At a minimum, here are some of the mandated changes in industry practices I would recommend:

 

1.)   Complete and standardized written descriptions of all rare coins for sale over $5,000 to be contained on the customer's invoice that address most visible/noteworthy marks and/or discolorations, presence or absence of original toning or patina, degree of fullness of strike with respect to specific series, date, and mintmark, state of original luster, etc.  At a minimum cover the traditional elements of eye appeal, although highly subjective, luster, strike, and most obvious marks/flaws.  If the dealer or seller has any prior knowledge or observed that the coin has been altered in any manner, this fact must and will be disclosed to the prospective purchaser before the fact, not after, possibly by a third party.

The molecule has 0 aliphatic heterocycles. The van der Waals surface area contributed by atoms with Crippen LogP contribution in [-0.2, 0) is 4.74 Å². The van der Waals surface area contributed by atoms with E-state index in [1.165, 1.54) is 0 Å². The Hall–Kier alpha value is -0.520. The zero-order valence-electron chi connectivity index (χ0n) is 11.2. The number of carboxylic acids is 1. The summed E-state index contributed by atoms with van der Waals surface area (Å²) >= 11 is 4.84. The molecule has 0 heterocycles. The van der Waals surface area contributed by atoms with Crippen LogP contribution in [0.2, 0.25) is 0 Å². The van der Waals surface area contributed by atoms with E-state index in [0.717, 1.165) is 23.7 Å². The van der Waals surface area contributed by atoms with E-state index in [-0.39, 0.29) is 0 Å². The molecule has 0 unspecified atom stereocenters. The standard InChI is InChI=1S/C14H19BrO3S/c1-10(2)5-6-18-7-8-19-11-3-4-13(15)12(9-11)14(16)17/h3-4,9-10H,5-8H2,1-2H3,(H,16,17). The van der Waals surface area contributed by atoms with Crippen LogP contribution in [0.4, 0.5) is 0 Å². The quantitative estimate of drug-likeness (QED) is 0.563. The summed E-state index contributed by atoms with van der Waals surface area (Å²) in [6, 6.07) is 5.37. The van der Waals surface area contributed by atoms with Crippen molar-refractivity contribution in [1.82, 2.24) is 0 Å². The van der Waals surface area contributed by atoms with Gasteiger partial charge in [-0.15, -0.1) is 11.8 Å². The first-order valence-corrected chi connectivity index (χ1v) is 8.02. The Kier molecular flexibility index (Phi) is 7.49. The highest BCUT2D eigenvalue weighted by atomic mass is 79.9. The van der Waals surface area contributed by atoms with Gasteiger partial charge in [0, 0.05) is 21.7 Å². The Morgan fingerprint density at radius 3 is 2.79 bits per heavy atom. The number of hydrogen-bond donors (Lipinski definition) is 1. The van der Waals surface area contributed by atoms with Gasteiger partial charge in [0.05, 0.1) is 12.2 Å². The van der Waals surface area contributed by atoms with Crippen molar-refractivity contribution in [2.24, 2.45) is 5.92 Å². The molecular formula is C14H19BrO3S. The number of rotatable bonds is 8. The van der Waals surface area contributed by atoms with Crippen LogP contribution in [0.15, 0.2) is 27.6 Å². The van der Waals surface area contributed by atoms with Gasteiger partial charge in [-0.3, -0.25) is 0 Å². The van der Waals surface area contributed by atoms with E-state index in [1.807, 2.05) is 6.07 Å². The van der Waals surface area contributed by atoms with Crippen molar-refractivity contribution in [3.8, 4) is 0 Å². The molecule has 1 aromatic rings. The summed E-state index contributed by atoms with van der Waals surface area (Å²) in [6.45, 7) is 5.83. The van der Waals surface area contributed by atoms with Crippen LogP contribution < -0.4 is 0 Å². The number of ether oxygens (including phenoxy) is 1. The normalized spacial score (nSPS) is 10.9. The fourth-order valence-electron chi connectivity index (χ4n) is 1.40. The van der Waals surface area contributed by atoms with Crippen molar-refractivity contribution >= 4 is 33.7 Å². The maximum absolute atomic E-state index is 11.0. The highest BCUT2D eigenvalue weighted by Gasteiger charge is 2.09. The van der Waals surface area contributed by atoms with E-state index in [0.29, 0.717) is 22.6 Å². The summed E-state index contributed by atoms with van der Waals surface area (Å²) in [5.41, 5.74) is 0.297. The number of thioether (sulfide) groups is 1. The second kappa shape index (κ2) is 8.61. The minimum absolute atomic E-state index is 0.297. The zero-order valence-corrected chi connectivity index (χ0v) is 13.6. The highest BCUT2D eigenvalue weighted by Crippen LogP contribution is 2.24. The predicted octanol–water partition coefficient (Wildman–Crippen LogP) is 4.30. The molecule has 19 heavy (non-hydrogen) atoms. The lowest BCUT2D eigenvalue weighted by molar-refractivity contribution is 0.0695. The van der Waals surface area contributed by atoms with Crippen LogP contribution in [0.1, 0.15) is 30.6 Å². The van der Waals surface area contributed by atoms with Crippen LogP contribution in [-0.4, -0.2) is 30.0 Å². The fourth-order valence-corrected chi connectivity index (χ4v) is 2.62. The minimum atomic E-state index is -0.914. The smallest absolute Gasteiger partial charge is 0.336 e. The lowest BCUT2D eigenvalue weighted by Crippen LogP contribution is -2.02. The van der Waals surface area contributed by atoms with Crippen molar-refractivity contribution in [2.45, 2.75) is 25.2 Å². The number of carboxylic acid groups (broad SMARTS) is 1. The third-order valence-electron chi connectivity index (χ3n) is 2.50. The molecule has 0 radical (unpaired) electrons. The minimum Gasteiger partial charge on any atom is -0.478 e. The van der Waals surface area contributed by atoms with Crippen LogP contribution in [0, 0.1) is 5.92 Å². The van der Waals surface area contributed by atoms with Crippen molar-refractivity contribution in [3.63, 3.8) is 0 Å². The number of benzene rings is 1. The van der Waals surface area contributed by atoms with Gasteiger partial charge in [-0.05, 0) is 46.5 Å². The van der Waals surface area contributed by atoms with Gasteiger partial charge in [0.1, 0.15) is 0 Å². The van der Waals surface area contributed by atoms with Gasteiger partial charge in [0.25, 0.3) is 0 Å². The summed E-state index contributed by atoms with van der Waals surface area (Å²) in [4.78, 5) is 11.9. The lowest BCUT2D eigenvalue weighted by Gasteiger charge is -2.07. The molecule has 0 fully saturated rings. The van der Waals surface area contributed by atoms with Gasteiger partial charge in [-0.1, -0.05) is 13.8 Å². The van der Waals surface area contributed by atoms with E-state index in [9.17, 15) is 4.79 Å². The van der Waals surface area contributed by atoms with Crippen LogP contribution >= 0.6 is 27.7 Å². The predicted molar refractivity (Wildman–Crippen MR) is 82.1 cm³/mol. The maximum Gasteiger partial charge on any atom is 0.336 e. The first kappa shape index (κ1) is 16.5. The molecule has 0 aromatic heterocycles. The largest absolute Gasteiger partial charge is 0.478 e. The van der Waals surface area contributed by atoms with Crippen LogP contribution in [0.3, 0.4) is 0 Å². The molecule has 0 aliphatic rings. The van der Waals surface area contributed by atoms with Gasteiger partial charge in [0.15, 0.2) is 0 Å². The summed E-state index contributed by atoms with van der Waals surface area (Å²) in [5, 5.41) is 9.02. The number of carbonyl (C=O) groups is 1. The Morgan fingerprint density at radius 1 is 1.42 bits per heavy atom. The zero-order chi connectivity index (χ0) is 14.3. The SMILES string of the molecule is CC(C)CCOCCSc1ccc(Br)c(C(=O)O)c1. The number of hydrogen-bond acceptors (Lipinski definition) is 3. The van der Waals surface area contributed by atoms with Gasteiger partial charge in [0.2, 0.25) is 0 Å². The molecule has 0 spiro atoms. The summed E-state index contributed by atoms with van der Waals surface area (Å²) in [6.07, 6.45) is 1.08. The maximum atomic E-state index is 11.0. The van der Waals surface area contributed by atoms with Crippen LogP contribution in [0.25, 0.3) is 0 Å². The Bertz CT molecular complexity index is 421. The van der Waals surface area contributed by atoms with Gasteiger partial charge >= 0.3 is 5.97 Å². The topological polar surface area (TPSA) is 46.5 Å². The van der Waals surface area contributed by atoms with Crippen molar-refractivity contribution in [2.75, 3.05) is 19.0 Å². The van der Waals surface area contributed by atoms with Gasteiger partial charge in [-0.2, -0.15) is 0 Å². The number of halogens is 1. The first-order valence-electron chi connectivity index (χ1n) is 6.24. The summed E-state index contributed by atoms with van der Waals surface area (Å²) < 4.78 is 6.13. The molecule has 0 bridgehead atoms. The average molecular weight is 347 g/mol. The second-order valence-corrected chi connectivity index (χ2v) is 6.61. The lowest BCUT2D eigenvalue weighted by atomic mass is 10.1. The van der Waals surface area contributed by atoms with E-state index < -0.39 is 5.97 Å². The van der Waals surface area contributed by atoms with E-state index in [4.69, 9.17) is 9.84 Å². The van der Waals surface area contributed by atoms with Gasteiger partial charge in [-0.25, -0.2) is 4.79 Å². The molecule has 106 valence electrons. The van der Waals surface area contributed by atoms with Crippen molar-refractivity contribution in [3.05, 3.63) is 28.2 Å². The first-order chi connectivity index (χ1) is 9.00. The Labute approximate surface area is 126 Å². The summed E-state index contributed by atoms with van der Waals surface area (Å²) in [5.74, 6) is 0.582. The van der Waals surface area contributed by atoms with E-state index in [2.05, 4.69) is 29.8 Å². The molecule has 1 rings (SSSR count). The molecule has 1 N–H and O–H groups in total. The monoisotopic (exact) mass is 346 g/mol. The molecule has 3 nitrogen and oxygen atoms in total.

2.)    Written disclosure of the seller's original cost for the rare coin, current Bluesheet and Greysheet wholesale bids for the item, and the percentage markup over seller's origin cost that the purchaser will be paying in the final negotiated price.  Cracked out and upgraded coins or hoards present a rarefied circumstance in disclosing cost which may be 100's of percentage points under the asking price, but what would a reasonable man require to make an informed decision on relative value?  An average retail comparison can be provided based upon Coin World Trends and/or Numismedia.com price data to support the reasonableness of the final price or what the secondary/resale market is offering (versus the primary heavily marketed market).  Rare coin buyers must know at the time of purchase what amount of appreciation will be required to attempt to breakeven on the purchase to include the normal discount from retail that a seller will experience when possibly selling back to the original or to another dealer.